Monday, May 29, 2017

There is no “I” in “choir”

A choir is no place for egos. When you join choir you agree to give up a certain amount of autonomy in order to work together as a team.

great leader
photo by Colin J

That also applies to the choir leader, although many would disagree!

a choir isn’t the choir leader

I’ve been reading quite a few Facebook posts recently which begin “I led The Singy McSingers in an amazing performance at …” or “My choir, The Singy McSingers, will be performing at …”

Using language like this immediately separates the choir leader from the singers and implies that the choir IS the choir leader.

It’s just as informative to write “The Singy McSingers will be performing at …” or “The Singy McSingers had an amazing performance at …”

All too often a choir leader can begin to believe that they are indispensable and the only reason that the choir sounds as great as it does. Ego steps in and before you know it there is a big “I” in “choir”.

The danger of this is that the singers might start to believe that they can’t do it without the choir leader. Any choir leader worth their salt should be able to guide and train their singers so they learn to listen carefully and work as one. In fact, in some ways, I believe that a choir leader’s job is to become redundant.

See Does your choir need a conductor? and Your job as a choir leader is to disappear.

When a choir leader takes on too much responsibility for the overall sound of the choir, that is not only disrespectful to the skills of each individual singer, but sets up a dependency which leads singers to believe they have no innate ability but can only perform well with the choir leader in front of them.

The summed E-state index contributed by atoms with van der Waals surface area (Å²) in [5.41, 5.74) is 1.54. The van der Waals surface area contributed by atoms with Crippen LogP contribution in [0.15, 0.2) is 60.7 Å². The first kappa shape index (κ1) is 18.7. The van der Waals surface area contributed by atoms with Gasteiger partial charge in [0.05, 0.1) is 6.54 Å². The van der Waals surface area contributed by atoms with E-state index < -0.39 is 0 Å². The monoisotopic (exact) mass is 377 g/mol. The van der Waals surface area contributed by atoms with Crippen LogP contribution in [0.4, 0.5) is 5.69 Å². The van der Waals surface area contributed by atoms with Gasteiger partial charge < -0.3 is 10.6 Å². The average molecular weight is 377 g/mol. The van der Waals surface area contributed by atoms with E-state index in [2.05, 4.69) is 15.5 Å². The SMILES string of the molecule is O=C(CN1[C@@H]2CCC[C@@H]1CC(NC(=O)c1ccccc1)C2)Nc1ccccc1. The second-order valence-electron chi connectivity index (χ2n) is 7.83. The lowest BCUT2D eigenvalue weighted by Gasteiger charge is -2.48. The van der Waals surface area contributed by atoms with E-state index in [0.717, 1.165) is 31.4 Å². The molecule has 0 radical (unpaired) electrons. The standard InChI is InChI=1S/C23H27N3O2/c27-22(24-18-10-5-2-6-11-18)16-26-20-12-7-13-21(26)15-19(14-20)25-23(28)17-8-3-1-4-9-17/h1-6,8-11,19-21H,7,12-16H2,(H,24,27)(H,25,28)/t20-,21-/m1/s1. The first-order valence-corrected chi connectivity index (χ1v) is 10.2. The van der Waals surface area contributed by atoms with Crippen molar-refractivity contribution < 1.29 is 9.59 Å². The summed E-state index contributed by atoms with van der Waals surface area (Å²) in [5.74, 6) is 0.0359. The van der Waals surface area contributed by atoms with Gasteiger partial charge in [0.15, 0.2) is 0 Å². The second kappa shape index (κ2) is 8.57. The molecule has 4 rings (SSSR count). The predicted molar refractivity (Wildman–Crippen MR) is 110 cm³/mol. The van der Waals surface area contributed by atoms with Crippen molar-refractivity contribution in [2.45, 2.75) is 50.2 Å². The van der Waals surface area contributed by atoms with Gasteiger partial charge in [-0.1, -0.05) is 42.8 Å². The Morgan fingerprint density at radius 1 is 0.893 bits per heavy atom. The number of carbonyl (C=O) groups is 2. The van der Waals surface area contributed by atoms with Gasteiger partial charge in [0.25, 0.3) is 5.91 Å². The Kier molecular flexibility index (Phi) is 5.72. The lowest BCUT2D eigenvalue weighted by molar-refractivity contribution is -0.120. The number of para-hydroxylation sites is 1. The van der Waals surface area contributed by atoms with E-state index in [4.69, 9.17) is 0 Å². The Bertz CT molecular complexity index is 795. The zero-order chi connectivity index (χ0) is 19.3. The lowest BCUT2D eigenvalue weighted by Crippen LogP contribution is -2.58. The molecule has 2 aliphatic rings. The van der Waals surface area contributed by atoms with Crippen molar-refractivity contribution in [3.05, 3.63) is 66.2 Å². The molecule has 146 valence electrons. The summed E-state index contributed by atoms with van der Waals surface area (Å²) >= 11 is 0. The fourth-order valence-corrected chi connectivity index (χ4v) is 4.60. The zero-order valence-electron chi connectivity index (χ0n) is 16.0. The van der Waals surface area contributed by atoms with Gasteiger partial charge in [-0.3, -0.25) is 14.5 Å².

See Don’t let your choir leader do all the work – realise how capable you are as a singer.

choral singers can’t just do their own thing

Some singers love to make up their own harmonies when singing along to the radio. Others like to improvise around a drone or chord sequence. Some singers are accomplished creators of melodies in their own right. Others are skilled song arrangers.

But if you want to join a choir, you need to temporarily give up a certain amount of autonomy and fit in with the group as a whole. In exchange for this, you get to make wonderful music with other singers. Creating a choral sound is definitely a team activity. There can be no “I” in “choir” even though the overall sound depends totally on each individual singer and their unique voices.

See Singing in a choir – balancing individual freedom with the demands of the team.

choirs which don’t celebrate the individual can be soulless

Getting individuals to “fit in” can go too far in my opinion. There are choirs which spend so much time striving for the perfect blend, focusing on the music rather than the singers (any singer is replaceable), and wearing identical costumes that the individuality of the singers can get lost. The overall sound becomes so perfect that the humanity of the singers disappears. You may as well make music with robots.

See We are not here to serve the music and In praise of imperfection in art.

this is just my opinion

Of course, these views are all my own and you may disagree. But I am personally drawn to those human beings who do fine work but are humble with it. If you’re confident and do good work there is no need to blow your own trumpet or draw attention to yourself. What do you think?

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Chris Rowbury



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